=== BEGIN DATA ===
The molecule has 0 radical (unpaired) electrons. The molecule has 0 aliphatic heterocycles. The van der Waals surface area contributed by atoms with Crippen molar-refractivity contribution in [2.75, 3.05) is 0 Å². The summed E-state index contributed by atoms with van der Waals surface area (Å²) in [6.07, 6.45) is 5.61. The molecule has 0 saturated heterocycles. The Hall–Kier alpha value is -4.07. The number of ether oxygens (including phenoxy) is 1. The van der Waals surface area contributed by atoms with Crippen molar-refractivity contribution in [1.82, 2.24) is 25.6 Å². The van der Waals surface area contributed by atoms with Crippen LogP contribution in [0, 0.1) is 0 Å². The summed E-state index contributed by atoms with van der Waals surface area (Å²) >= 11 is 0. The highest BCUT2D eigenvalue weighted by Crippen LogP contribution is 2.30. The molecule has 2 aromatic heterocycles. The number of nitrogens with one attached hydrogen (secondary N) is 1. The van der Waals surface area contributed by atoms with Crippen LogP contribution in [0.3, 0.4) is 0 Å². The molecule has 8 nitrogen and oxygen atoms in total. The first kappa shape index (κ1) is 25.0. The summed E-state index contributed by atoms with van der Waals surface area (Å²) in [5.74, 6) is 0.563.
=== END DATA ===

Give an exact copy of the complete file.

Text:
The molecule has 0 radical (unpaired) electrons. The molecule has 0 aliphatic heterocycles. The van der Waals surface area contributed by atoms with Crippen molar-refractivity contribution in [2.75, 3.05) is 0 Å². The summed E-state index contributed by atoms with van der Waals surface area (Å²) in [6.07, 6.45) is 5.61. The molecule has 0 saturated heterocycles. The Hall–Kier alpha value is -4.07. The number of ether oxygens (including phenoxy) is 1. The van der Waals surface area contributed by atoms with Crippen molar-refractivity contribution in [1.82, 2.24) is 25.6 Å². The van der Waals surface area contributed by atoms with Crippen LogP contribution in [0, 0.1) is 0 Å². The summed E-state index contributed by atoms with van der Waals surface area (Å²) >= 11 is 0. The highest BCUT2D eigenvalue weighted by Crippen LogP contribution is 2.30. The molecule has 2 aromatic heterocycles. The number of nitrogens with one attached hydrogen (secondary N) is 1. The van der Waals surface area contributed by atoms with Crippen LogP contribution in [0.3, 0.4) is 0 Å². The molecule has 8 nitrogen and oxygen atoms in total. The first kappa shape index (κ1) is 25.0. The summed E-state index contributed by atoms with van der Waals surface area (Å²) in [5.74, 6) is 0.563.